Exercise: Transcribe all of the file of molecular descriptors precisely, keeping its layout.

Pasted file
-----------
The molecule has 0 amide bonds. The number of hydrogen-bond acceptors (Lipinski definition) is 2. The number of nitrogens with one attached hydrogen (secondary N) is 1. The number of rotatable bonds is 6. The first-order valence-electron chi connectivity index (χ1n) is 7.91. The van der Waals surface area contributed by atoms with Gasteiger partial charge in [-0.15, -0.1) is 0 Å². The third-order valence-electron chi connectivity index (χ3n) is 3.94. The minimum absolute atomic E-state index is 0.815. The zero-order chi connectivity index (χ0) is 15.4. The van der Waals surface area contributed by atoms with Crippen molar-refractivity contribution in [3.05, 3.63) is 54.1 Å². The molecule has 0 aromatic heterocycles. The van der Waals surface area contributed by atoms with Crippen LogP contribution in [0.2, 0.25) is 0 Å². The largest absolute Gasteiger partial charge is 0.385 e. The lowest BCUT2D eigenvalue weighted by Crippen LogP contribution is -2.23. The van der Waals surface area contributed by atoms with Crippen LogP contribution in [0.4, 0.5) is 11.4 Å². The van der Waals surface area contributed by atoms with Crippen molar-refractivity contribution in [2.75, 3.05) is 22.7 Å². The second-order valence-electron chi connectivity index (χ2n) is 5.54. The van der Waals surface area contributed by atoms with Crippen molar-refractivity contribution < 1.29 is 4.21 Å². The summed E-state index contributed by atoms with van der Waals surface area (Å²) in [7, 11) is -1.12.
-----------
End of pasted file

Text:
The molecule has 0 amide bonds. The number of hydrogen-bond acceptors (Lipinski definition) is 2. The number of nitrogens with one attached hydrogen (secondary N) is 1. The number of rotatable bonds is 6. The first-order valence-electron chi connectivity index (χ1n) is 7.91. The van der Waals surface area contributed by atoms with Gasteiger partial charge in [-0.15, -0.1) is 0 Å². The third-order valence-electron chi connectivity index (χ3n) is 3.94. The minimum absolute atomic E-state index is 0.815. The zero-order chi connectivity index (χ0) is 15.4. The van der Waals surface area contributed by atoms with Crippen molar-refractivity contribution in [3.05, 3.63) is 54.1 Å². The molecule has 0 aromatic heterocycles. The van der Waals surface area contributed by atoms with Crippen LogP contribution in [0.2, 0.25) is 0 Å². The largest absolute Gasteiger partial charge is 0.385 e. The lowest BCUT2D eigenvalue weighted by Crippen LogP contribution is -2.23. The van der Waals surface area contributed by atoms with Crippen LogP contribution in [0.4, 0.5) is 11.4 Å². The van der Waals surface area contributed by atoms with Crippen molar-refractivity contribution in [2.75, 3.05) is 22.7 Å². The second-order valence-electron chi connectivity index (χ2n) is 5.54. The van der Waals surface area contributed by atoms with Crippen molar-refractivity contribution < 1.29 is 4.21 Å². The summed E-state index contributed by atoms with van der Waals surface area (Å²) in [7, 11) is -1.12.